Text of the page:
Trusts Blindly

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Abused kids often try to protect themselves by pretending nothing happened.

They stay in a fantasy-land where nothing bad happens to them. Or they attach to anyone who gives them a crumb of attention.

The betrayal of trust in sexual abuse is enormous. It’s an assault on a child’s basic security, as 90% of sexual offenders are known to the child. That means that a trusting relationship turned dangerous. The stronger the initial trust, the more the damage.

Some kids deal with this by never trusting again. But some kids do the opposite: they latch on to anyone who shows them attention, or seems to provide some measure of security. And if that person abuses them, they assume its okay.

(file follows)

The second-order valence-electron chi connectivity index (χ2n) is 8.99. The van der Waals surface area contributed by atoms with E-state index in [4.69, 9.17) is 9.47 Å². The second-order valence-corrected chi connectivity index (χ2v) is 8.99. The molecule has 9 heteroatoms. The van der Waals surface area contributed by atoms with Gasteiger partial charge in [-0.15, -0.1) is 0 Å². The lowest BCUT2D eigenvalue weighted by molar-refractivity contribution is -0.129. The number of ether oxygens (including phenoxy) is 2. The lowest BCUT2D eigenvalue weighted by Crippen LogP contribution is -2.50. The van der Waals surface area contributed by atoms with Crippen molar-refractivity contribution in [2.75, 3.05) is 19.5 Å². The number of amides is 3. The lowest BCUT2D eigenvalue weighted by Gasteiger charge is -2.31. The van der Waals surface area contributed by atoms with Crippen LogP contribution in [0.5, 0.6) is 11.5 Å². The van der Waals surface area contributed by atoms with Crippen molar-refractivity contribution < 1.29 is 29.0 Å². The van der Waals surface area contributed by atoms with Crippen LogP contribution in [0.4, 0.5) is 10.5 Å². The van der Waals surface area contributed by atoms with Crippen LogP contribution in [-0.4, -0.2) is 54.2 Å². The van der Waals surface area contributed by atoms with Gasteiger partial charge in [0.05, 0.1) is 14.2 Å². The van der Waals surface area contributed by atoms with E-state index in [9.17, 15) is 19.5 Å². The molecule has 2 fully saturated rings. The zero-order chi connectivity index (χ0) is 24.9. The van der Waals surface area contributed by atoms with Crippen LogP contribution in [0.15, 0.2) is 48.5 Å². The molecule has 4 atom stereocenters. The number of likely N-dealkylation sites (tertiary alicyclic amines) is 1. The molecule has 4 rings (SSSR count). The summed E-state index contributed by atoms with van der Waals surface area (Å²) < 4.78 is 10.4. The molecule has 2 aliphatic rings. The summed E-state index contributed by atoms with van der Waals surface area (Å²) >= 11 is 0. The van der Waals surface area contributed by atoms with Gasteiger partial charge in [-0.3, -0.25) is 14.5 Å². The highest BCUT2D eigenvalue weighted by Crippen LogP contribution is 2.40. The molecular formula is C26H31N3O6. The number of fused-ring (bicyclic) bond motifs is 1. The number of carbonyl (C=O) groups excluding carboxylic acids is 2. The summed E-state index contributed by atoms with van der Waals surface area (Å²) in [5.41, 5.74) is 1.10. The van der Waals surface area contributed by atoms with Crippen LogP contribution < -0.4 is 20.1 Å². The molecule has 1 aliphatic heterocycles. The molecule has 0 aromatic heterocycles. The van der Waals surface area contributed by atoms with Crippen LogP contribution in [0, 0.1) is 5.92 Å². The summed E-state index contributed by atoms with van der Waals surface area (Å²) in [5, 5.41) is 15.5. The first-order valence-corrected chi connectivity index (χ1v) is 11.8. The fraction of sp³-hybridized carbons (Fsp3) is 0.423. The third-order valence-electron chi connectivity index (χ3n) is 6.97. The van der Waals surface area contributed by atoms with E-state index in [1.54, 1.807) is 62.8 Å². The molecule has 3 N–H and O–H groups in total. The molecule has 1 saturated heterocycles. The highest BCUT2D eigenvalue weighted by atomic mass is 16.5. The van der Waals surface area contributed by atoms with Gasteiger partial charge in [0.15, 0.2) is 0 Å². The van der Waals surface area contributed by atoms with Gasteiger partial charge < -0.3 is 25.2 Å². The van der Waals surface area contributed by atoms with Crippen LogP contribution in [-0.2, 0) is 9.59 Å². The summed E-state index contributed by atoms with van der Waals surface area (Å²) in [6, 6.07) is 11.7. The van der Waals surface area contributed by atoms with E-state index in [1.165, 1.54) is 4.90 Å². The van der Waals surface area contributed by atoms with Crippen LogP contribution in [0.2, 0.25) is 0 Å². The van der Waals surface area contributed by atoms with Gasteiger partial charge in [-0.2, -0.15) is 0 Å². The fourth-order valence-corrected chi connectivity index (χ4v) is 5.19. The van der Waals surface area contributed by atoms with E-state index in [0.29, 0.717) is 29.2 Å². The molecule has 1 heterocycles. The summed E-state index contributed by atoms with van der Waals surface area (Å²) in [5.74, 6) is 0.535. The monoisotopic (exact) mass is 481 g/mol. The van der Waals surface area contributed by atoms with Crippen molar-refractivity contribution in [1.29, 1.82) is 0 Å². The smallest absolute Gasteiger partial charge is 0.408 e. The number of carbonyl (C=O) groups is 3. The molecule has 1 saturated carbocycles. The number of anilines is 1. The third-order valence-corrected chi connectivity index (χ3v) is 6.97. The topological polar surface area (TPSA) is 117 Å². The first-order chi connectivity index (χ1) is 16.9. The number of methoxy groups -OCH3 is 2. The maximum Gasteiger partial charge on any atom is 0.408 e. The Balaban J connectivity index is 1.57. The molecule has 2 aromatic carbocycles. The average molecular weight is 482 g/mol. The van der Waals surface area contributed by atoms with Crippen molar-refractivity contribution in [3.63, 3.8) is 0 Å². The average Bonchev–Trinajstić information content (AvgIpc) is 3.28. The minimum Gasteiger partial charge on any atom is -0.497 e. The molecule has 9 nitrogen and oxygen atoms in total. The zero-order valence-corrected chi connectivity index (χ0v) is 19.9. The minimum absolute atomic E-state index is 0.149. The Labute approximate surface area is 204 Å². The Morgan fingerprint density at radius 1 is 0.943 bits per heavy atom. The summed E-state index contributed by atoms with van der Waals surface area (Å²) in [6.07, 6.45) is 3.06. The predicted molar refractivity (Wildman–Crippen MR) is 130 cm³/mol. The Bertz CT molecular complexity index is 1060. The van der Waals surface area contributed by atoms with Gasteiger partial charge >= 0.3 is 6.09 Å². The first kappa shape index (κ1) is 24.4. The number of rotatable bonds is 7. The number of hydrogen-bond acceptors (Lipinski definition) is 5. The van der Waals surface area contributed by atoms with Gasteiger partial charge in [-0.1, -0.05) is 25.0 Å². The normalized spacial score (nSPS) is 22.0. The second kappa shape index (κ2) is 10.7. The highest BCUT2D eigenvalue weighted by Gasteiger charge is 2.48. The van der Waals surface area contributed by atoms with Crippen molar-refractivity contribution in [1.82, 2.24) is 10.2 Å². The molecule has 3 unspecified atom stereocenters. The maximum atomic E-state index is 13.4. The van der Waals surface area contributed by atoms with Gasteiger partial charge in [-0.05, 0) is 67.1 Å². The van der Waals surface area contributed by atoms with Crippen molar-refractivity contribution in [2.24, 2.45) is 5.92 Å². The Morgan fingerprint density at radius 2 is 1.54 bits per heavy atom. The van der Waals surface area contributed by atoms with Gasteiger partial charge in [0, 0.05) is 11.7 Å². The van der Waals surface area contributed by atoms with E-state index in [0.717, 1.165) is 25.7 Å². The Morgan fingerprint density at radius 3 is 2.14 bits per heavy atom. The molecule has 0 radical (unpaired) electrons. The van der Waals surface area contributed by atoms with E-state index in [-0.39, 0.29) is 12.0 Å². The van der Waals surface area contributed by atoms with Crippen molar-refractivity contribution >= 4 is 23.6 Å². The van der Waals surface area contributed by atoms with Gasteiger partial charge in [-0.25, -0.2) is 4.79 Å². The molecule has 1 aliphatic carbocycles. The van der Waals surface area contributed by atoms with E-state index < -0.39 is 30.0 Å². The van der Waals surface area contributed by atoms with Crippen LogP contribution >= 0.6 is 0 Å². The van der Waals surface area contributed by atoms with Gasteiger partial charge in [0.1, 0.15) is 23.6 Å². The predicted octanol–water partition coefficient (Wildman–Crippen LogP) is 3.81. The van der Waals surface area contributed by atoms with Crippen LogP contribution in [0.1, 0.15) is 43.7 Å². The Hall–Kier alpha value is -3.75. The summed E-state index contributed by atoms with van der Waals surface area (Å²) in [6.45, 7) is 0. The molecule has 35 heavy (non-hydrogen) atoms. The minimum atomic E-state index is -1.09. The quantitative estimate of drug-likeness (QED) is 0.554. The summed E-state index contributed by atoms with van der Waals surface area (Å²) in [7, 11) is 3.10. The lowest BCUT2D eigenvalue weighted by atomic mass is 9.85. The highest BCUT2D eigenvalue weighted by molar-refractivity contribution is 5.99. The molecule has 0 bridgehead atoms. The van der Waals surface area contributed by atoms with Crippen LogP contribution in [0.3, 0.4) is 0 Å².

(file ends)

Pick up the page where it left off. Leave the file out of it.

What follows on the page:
So they don’t tell about their abuse.

The Teachers’ Trauma Toolkit for kids who Trust Blindly is built to help -

• Understand how trauma can impact trust
• Begin appropriate adult mentoring
• Set boundaries with negotiating skills
• Project powerful body language
• Learn what’s special about each child

Help kids protect themselves! Build your FREE Toolkit by clicking and ordering your favorite Tools below.